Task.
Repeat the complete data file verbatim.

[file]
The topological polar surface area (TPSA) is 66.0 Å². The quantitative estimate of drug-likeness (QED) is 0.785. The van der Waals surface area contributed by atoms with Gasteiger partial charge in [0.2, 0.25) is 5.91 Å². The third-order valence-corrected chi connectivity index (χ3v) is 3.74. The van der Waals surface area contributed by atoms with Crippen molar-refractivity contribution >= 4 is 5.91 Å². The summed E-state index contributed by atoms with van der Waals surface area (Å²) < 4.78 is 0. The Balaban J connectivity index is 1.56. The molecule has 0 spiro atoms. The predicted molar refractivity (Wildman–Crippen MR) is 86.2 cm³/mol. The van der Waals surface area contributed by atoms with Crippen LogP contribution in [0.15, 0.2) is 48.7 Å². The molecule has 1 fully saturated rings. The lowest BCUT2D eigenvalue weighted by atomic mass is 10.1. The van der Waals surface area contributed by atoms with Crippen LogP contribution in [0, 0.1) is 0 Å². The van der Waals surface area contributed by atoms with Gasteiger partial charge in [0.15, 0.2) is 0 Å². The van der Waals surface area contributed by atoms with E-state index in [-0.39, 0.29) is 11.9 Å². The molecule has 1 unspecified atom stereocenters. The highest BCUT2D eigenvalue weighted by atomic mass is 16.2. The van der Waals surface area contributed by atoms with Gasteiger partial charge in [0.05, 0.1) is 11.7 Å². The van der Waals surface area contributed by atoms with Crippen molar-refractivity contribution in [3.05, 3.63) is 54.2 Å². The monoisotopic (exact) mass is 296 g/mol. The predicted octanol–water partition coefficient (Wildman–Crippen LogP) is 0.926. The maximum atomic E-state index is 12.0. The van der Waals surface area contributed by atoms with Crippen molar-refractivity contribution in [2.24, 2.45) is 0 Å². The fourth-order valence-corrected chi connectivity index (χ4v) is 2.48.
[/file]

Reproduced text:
The topological polar surface area (TPSA) is 66.0 Å². The quantitative estimate of drug-likeness (QED) is 0.785. The van der Waals surface area contributed by atoms with Gasteiger partial charge in [0.2, 0.25) is 5.91 Å². The third-order valence-corrected chi connectivity index (χ3v) is 3.74. The van der Waals surface area contributed by atoms with Crippen molar-refractivity contribution >= 4 is 5.91 Å². The summed E-state index contributed by atoms with van der Waals surface area (Å²) < 4.78 is 0. The Balaban J connectivity index is 1.56. The molecule has 0 spiro atoms. The predicted molar refractivity (Wildman–Crippen MR) is 86.2 cm³/mol. The van der Waals surface area contributed by atoms with Crippen LogP contribution in [0.15, 0.2) is 48.7 Å². The molecule has 1 fully saturated rings. The lowest BCUT2D eigenvalue weighted by atomic mass is 10.1. The van der Waals surface area contributed by atoms with Crippen LogP contribution in [0, 0.1) is 0 Å². The van der Waals surface area contributed by atoms with Gasteiger partial charge in [0.15, 0.2) is 0 Å². The van der Waals surface area contributed by atoms with E-state index in [-0.39, 0.29) is 11.9 Å². The molecule has 1 unspecified atom stereocenters. The highest BCUT2D eigenvalue weighted by atomic mass is 16.2. The van der Waals surface area contributed by atoms with Gasteiger partial charge in [0.05, 0.1) is 11.7 Å². The van der Waals surface area contributed by atoms with Crippen molar-refractivity contribution in [3.05, 3.63) is 54.2 Å². The monoisotopic (exact) mass is 296 g/mol. The predicted octanol–water partition coefficient (Wildman–Crippen LogP) is 0.926. The maximum atomic E-state index is 12.0. The van der Waals surface area contributed by atoms with Crippen molar-refractivity contribution in [2.24, 2.45) is 0 Å². The fourth-order valence-corrected chi connectivity index (χ4v) is 2.48.